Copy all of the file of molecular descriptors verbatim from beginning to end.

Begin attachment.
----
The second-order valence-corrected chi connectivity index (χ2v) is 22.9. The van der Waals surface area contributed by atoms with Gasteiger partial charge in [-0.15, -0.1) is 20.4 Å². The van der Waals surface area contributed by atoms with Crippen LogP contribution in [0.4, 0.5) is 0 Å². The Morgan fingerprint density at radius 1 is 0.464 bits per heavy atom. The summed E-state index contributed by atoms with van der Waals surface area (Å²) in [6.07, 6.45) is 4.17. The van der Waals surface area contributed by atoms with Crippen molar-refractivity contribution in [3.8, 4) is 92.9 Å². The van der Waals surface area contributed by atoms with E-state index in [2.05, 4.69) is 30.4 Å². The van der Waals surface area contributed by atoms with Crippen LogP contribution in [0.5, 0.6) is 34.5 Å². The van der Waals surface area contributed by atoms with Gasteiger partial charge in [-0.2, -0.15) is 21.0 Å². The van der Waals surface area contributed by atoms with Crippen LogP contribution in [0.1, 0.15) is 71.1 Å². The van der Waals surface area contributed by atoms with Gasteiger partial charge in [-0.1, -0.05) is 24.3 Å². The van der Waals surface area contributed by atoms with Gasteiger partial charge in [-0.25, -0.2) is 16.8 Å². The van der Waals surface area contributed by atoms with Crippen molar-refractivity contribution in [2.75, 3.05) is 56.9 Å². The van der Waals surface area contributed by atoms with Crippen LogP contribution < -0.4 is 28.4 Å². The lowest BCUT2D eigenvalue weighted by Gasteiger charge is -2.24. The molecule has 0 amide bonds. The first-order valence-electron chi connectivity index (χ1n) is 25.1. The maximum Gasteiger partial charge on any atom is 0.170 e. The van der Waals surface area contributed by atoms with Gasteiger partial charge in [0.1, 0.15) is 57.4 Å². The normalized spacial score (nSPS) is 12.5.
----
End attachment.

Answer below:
The second-order valence-corrected chi connectivity index (χ2v) is 22.9. The van der Waals surface area contributed by atoms with Gasteiger partial charge in [-0.15, -0.1) is 20.4 Å². The van der Waals surface area contributed by atoms with Crippen LogP contribution in [0.4, 0.5) is 0 Å². The Morgan fingerprint density at radius 1 is 0.464 bits per heavy atom. The summed E-state index contributed by atoms with van der Waals surface area (Å²) in [6.07, 6.45) is 4.17. The van der Waals surface area contributed by atoms with Crippen molar-refractivity contribution in [3.8, 4) is 92.9 Å². The van der Waals surface area contributed by atoms with E-state index in [2.05, 4.69) is 30.4 Å². The van der Waals surface area contributed by atoms with Crippen LogP contribution in [0.5, 0.6) is 34.5 Å². The van der Waals surface area contributed by atoms with Gasteiger partial charge in [-0.2, -0.15) is 21.0 Å². The van der Waals surface area contributed by atoms with Crippen LogP contribution in [0.1, 0.15) is 71.1 Å². The van der Waals surface area contributed by atoms with Gasteiger partial charge in [-0.1, -0.05) is 24.3 Å². The van der Waals surface area contributed by atoms with Gasteiger partial charge in [-0.25, -0.2) is 16.8 Å². The van der Waals surface area contributed by atoms with Crippen molar-refractivity contribution in [2.75, 3.05) is 56.9 Å². The van der Waals surface area contributed by atoms with Crippen LogP contribution < -0.4 is 28.4 Å². The lowest BCUT2D eigenvalue weighted by Gasteiger charge is -2.24. The molecule has 0 amide bonds. The first-order valence-electron chi connectivity index (χ1n) is 25.1. The maximum Gasteiger partial charge on any atom is 0.170 e. The van der Waals surface area contributed by atoms with Gasteiger partial charge in [0.1, 0.15) is 57.4 Å². The normalized spacial score (nSPS) is 12.5.